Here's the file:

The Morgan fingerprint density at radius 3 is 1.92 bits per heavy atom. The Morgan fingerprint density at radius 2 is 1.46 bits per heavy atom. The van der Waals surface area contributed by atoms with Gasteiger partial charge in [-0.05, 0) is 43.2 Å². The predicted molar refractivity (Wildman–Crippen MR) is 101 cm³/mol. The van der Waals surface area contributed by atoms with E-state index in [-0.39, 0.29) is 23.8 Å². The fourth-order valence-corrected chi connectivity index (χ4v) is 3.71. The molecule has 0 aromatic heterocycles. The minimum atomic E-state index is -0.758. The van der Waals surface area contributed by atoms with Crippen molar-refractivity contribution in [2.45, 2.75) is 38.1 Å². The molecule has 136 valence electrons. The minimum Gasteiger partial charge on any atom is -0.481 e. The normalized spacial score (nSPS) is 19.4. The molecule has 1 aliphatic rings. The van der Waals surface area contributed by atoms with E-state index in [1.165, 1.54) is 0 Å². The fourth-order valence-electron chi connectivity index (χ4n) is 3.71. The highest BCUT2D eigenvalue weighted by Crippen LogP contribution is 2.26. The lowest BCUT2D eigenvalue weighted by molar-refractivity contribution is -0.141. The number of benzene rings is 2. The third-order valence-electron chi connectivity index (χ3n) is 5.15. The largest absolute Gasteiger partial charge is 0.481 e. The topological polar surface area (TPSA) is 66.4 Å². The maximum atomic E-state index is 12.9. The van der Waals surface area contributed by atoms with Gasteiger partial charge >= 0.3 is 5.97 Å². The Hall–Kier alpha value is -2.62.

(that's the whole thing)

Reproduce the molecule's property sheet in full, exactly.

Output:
The Morgan fingerprint density at radius 3 is 1.92 bits per heavy atom. The Morgan fingerprint density at radius 2 is 1.46 bits per heavy atom. The van der Waals surface area contributed by atoms with Gasteiger partial charge in [-0.05, 0) is 43.2 Å². The predicted molar refractivity (Wildman–Crippen MR) is 101 cm³/mol. The van der Waals surface area contributed by atoms with E-state index in [-0.39, 0.29) is 23.8 Å². The fourth-order valence-corrected chi connectivity index (χ4v) is 3.71. The molecule has 0 aromatic heterocycles. The minimum atomic E-state index is -0.758. The van der Waals surface area contributed by atoms with Crippen molar-refractivity contribution in [2.45, 2.75) is 38.1 Å². The molecule has 136 valence electrons. The minimum Gasteiger partial charge on any atom is -0.481 e. The normalized spacial score (nSPS) is 19.4. The molecule has 1 aliphatic rings. The van der Waals surface area contributed by atoms with E-state index in [1.165, 1.54) is 0 Å². The fourth-order valence-electron chi connectivity index (χ4n) is 3.71. The highest BCUT2D eigenvalue weighted by Crippen LogP contribution is 2.26. The lowest BCUT2D eigenvalue weighted by molar-refractivity contribution is -0.141. The number of benzene rings is 2. The third-order valence-electron chi connectivity index (χ3n) is 5.15. The largest absolute Gasteiger partial charge is 0.481 e. The topological polar surface area (TPSA) is 66.4 Å². The maximum atomic E-state index is 12.9. The van der Waals surface area contributed by atoms with Gasteiger partial charge >= 0.3 is 5.97 Å². The Hall–Kier alpha value is -2.62.